Broadband Communities

MAY-JUN 2014

BROADBAND COMMUNITIES is the leading source of information on digital and broadband technologies for buildings and communities. Our editorial aims to accelerate the deployment of Fiber-To-The-Home and Fiber-To-The-Premises.

Issue link:

Contents of this Issue


Page 21 of 86

MAY/JUNE 2014 | | BROADBAND COMMUNITIES | 15 of potential broadband partners. It is critically important that technology innovation come from the customer in partnership with a motivated and experienced facilities provider." Once the plan was agreed to, MDG issued a request for proposals, asking service providers to install and operate future-proof broadband networks in the new communities and deliver services at attractive prices. Te RFP covered about 6,000 single-family lots; if the project meets expectations, the networks could eventually be expanded to reach as many as 30,000 single- family and multifamily units. Te responses to the RFP were not overwhelmingly positive. "We got a lot of noes," Singleton says ruefully. However, one response was exactly what the company hoped for: Bright House Networks, the sixth-largest U.S. cable provider, proposed to deliver broadband, video, Wi-Fi and smart- home services over EPON networks, operate a dedicated customer-care center for ULTR AFi subscribers, and help ensure that builders could construct the inside wiring required to distribute ULTR AFi services within homes. Beyond the content of its proposal, Bright House Networks had a great deal to ofer. MDG placed a high value on dealing with an established, experienced provider, and Bright House Networks has approximately 2.5 million customers and a major presence in Florida. It has also been the top-rated video provider for the last three years in the Temkin Experience Ratings, an annual ranking of companies based on a study of 10,000 U.S. consumers. Over the months spent negotiating the contract and fnalizing the plans, "Bright House was fantastic," Singleton says. "Senior people were involved in the meetings. Tey were great partners, they had suggestions … they had their sleeves rolled up." With this contract, Bright House Networks becomes the frst major MSO in the United States to make a large-scale investment in fber to the home. Previously, MSOs deploying residential fber have favored Radio Frequency over Glass (RFoG), a cable-friendly fber technology whose endpoints emulate HFC nodes and are easily integrated into DOCSIS- managed networks. Te price of such easy integration is that RFoG networks are subject to the same bandwidth limitations as HFC networks. Te ULTR AFi networks will be based on passive optical network (PON) technology and thus capable of much higher speeds than DOCSIS networks. AN EVOLUTION FOR BRIGHT HOUSE NETWORKS Kimberly Maki, Bright House Networks VP for corporate communications, describes ULTR AFi as an evolution rather than a revolution for Bright House Networks. "Bright House has been deploying all-fber solutions fueled by investment in EPON starting in 2006," she notes. "Tose solutions have been deployed to the enterprise business, including schools and health care facilities. We've also done testing of EPON for residential customers. So this build is an extension of that investment." Maki emphasizes that Bright House Networks proposed the EPON solution specifcally to accommodate MDG's planned services and applications for the ULTR AFi communities and that it would need to reach similar agreements with developers before undertaking any other residential EPON projects. She comments, "From our projections, it will take quite some time for the average consumer to need gigabit speeds. In some ways, we are ahead of the game, and by pursuing EPON in a focused area we can work more with the potential new use cases that MDG has planned." In general, cable companies have had difculty building residential FTTH networks because their investors have been reluctant to fnance them. (Unlike many telephone companies, cable providers can remain competitive or dominant in most localities by simply upgrading their HFC networks.) However, the real-estate revival and the development of new master-planned communities may ofer more opportunities for cable companies and real estate developers to collaborate on FTTH. Te economics of greenfeld development favors fber both because ULTRAFi communities will be blanketed with fber and Wi-Fi connections. BBC_May14.indd 15 5/29/14 9:15 AM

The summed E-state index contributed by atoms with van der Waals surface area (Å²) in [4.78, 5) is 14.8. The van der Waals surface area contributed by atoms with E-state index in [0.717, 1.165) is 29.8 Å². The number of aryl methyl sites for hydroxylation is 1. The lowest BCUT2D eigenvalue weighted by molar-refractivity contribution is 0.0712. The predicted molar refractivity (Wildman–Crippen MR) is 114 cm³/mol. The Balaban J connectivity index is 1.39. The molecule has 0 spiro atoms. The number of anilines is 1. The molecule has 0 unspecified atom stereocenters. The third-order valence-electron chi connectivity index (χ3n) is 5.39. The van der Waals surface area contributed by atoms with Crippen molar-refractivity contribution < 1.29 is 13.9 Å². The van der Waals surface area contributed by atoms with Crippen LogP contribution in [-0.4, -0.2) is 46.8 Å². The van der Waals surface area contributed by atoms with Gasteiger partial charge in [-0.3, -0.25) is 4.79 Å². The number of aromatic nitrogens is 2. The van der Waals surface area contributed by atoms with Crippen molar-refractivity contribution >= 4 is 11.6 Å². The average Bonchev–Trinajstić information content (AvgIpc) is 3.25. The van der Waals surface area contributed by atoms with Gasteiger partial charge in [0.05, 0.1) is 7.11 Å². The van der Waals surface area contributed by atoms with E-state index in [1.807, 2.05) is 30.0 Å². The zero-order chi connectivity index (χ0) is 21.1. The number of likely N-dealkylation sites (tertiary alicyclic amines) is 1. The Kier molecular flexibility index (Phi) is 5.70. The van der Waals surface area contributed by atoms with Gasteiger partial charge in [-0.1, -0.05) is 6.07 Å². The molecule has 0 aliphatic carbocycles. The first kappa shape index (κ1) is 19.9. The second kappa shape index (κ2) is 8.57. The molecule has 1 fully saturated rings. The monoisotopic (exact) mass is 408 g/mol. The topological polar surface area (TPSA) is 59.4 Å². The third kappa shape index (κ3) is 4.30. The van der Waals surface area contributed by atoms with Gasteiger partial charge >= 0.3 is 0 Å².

Articles in this issue

Links on this page

Archives of this issue

view archives of Broadband Communities - MAY-JUN 2014